As noted earlier, Harry Potter set the standard for these films. It's interesting to note thatHarry Potter and the Deathly Hallows Part 1 and The Hunger Games: Mockingjay - Part 1 have something in common -- they are both very boring. Harry Potter and the Deathly Hallows Part 1 is the film infamous for the fact that Harry, Ron, and Hermione go camping for the bulk of the film. (To be fair, the movie does end with a bang.) The Hunger Games: Mockingjay - Part 1 isn't quite as redundant, but it does get bogged down in political discussions and arguments, and fails to bring a truly cohesive or interesting story. There are a few action sequences, the pinnacle of which is a scene in which Katniss must make her way to safety in the bunker, but they simply aren't gripping. The scenes in the bunker, make us truly appreciate the action of The Hunger Games themselves.
The worst part of The Hunger Games: Mockingjay - Part 1 is that it thinks that it's ending on a shocking note, but it doesn't. The ending is meant to play as a teaser for the final film, so it's not to feel complete, but it's especially anti-climactic. Only those who are truly devoted to the series will watch this and say, "Oh no! I can't wait a year to find out what happens!" Most everyone else will think, "OK. Everything will probably be all right." Director Francis Lawrence has given the movie a good look, and there's no doubt that a lot of work goes into creating the world of The Hunger Games, but there is simply no tension here. This is a shame, as the movie sports a fantastic cast, and given all of the other roles and red carpets appearances where we've seen Jennifer Lawrence, it's nice to see her as the dowdy Katniss. Perhaps the final film will pull out all of the stops and be the big adventure which we non-fans have been looking for.
The Hunger Games: Mockingjay - Part 1 features a dystopian society which I believe, but a bag of cat which I don't on Blu-ray Disc courtesy of Lionsgate. The film has been letterboxed at 2.35:1 and the Disc contains a 1080p HD transfer. The image is very sharp and clear, showing on overt grain and no defects from the source material. Unlike the other The Hunger Games films, this one doesn't boast many bright colors, but the tones here look natural and the image is never overly dark or bright. The level of detail is very good and the picture has great depth. The Disc boasts a Dolby Atmos 7.1 audio track which provides clear dialogue and sound effects. This is a very muscular track which delivers abundant stereo and surround effects. These effects are nicely detailed and there are many moments where we can pick out individual sounds from the front and rear channels. In addition, the subwoofer effects are bold and provides very strong bass action.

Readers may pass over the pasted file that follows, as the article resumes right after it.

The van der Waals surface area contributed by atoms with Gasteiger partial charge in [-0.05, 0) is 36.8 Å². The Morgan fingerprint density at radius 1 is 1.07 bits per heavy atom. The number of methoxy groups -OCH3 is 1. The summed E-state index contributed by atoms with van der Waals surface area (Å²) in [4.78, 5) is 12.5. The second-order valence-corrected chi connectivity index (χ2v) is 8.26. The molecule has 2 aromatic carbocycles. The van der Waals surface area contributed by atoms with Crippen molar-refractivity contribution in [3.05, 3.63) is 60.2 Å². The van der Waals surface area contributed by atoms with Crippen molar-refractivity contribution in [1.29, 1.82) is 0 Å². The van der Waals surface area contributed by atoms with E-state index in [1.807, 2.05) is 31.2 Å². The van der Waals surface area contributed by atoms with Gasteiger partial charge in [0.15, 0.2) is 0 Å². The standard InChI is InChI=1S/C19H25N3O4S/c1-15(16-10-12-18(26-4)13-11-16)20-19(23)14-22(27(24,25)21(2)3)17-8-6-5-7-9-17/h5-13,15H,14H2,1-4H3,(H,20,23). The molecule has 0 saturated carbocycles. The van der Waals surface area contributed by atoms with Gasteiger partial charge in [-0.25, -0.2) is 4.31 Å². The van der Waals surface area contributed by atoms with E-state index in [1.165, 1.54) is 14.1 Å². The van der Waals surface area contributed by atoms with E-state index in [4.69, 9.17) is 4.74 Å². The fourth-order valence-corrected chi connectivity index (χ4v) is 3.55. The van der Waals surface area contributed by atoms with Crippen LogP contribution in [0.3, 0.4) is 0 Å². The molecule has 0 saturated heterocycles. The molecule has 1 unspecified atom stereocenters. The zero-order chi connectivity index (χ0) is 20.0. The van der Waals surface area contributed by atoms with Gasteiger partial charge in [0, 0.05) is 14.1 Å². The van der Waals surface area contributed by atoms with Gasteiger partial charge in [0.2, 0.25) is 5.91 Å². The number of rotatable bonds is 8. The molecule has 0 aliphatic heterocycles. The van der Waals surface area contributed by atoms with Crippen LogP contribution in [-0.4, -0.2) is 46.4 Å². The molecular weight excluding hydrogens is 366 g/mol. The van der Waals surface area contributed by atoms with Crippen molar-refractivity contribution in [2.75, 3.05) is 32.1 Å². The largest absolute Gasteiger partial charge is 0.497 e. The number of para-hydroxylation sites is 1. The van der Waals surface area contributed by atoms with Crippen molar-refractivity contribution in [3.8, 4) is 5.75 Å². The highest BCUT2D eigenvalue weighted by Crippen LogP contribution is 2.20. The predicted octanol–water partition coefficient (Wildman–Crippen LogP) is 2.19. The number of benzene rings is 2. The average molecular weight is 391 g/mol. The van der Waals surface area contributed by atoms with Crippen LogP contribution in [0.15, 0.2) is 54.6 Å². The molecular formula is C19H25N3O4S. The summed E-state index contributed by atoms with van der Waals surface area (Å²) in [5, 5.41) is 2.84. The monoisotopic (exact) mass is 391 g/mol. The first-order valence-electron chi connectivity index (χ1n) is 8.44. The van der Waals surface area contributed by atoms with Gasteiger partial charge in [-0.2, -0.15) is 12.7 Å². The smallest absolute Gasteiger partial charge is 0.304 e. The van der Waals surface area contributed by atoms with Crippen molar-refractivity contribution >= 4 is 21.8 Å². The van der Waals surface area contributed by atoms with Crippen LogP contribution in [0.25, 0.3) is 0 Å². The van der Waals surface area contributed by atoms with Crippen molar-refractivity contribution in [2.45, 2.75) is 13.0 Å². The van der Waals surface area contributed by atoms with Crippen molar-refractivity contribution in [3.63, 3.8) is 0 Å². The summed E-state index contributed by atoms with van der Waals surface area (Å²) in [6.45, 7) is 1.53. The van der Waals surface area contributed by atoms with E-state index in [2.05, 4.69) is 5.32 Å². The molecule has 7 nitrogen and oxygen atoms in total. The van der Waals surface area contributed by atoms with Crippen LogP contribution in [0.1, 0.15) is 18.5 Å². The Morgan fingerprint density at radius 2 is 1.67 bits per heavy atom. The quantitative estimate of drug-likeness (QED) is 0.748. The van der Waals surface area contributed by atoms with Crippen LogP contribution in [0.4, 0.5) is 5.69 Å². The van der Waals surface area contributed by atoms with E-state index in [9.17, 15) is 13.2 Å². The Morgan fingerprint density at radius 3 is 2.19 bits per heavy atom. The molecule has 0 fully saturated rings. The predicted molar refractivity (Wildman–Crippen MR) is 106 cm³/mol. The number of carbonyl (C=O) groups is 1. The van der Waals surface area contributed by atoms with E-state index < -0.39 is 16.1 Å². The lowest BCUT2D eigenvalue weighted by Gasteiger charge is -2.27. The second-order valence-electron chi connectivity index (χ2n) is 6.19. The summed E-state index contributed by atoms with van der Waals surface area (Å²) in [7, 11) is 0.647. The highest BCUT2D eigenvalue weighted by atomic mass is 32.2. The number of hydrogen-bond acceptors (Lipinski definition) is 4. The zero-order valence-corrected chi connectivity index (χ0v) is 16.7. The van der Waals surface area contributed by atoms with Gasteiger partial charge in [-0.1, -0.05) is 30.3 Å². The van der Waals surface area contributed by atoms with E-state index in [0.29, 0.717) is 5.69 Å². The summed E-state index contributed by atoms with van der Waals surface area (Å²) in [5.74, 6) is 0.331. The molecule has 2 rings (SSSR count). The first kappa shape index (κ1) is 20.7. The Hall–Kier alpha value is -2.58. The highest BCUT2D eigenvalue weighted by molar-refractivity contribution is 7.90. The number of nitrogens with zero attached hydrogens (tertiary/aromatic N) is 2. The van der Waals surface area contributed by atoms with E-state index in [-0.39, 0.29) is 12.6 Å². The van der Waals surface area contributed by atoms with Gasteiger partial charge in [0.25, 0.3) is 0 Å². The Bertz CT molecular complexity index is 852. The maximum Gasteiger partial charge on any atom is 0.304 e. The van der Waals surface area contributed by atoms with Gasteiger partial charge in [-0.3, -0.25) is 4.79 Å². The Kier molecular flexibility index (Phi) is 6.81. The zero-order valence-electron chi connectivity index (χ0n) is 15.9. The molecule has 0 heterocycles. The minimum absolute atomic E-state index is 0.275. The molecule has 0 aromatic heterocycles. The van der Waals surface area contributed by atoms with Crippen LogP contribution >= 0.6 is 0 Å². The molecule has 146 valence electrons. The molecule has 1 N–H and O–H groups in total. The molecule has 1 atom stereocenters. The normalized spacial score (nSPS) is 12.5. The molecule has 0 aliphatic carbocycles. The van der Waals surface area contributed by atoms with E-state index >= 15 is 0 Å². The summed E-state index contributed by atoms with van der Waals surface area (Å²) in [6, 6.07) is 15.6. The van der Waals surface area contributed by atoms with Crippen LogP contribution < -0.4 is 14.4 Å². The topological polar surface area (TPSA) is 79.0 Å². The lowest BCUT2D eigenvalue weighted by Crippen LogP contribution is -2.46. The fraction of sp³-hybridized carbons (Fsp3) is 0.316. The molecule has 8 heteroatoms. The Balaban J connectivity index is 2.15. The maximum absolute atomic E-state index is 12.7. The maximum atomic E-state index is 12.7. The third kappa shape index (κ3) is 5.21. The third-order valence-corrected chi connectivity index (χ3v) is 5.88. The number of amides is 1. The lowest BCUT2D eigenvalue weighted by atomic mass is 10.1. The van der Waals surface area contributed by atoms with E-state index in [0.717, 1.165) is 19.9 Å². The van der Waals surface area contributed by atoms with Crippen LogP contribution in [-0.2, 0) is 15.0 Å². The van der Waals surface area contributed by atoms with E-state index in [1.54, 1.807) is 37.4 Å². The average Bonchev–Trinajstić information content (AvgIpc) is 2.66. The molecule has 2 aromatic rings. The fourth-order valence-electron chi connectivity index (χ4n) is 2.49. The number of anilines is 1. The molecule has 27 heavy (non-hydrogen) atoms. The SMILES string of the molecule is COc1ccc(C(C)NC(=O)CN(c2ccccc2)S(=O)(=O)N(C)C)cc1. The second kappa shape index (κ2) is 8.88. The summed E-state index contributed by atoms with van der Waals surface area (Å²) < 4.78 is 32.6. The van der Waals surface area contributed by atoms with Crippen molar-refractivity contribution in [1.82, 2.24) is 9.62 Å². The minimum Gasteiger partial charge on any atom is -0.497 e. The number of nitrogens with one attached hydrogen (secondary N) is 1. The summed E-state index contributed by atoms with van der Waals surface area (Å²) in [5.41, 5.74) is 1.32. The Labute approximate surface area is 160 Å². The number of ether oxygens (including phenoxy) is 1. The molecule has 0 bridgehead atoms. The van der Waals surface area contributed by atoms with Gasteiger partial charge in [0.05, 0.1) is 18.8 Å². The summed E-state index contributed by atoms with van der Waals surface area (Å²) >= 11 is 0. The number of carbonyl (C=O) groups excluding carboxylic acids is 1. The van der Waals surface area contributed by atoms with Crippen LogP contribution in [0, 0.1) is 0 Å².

The Hunger Games: Mockingjay - Part 1 Blu-ray Disc offers a nice selection of extra features. We begin with an Audio Commentary with Director Francis Lawrence and Producer Nina Jacobson. “The Mockingjay Lives: The Making of Mockingjay – Part 1” is a feature-length documentary which is made up of 8 parts. It focuses on nearly every facet of the film's production and offers comments from the cast and creative team, as well as an abundance of on-set footage. The late actor is remembered in “Straight From the Heart: A Tribute to Philip Seymour Hoffman”. The music of the film is examined in "Songs of Rebellion: Lorde on Curating the Soundtrack”, which then leads into the MUSIC VIDEO for "Yellow Flicker Beat. The extras are rounded out by a reel of DELETED SCENES.
Review Copyright 2015 by Mike Long